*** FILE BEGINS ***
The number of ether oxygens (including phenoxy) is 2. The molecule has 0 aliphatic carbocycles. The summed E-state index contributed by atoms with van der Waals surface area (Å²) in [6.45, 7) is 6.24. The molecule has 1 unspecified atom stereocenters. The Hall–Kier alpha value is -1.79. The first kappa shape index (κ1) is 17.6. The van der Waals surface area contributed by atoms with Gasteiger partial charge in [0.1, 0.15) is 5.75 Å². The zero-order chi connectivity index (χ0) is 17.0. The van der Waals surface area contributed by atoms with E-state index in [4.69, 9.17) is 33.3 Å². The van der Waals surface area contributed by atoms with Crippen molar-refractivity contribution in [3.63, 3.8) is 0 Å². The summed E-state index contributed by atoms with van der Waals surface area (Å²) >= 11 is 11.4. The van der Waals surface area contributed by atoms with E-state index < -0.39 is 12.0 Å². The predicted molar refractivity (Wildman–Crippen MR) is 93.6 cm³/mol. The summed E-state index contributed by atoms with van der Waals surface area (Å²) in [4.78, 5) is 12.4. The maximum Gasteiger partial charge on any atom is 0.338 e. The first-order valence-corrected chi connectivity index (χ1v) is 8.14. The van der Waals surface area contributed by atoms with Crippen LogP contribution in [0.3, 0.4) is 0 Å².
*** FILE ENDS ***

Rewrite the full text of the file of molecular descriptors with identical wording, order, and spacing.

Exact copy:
The number of ether oxygens (including phenoxy) is 2. The molecule has 0 aliphatic carbocycles. The summed E-state index contributed by atoms with van der Waals surface area (Å²) in [6.45, 7) is 6.24. The molecule has 1 unspecified atom stereocenters. The Hall–Kier alpha value is -1.79. The first kappa shape index (κ1) is 17.6. The van der Waals surface area contributed by atoms with Gasteiger partial charge in [0.1, 0.15) is 5.75 Å². The zero-order chi connectivity index (χ0) is 17.0. The van der Waals surface area contributed by atoms with E-state index in [4.69, 9.17) is 33.3 Å². The van der Waals surface area contributed by atoms with Crippen molar-refractivity contribution in [3.63, 3.8) is 0 Å². The summed E-state index contributed by atoms with van der Waals surface area (Å²) >= 11 is 11.4. The van der Waals surface area contributed by atoms with E-state index < -0.39 is 12.0 Å². The predicted molar refractivity (Wildman–Crippen MR) is 93.6 cm³/mol. The summed E-state index contributed by atoms with van der Waals surface area (Å²) in [4.78, 5) is 12.4. The maximum Gasteiger partial charge on any atom is 0.338 e. The first-order valence-corrected chi connectivity index (χ1v) is 8.14. The van der Waals surface area contributed by atoms with Crippen LogP contribution in [0.3, 0.4) is 0 Å².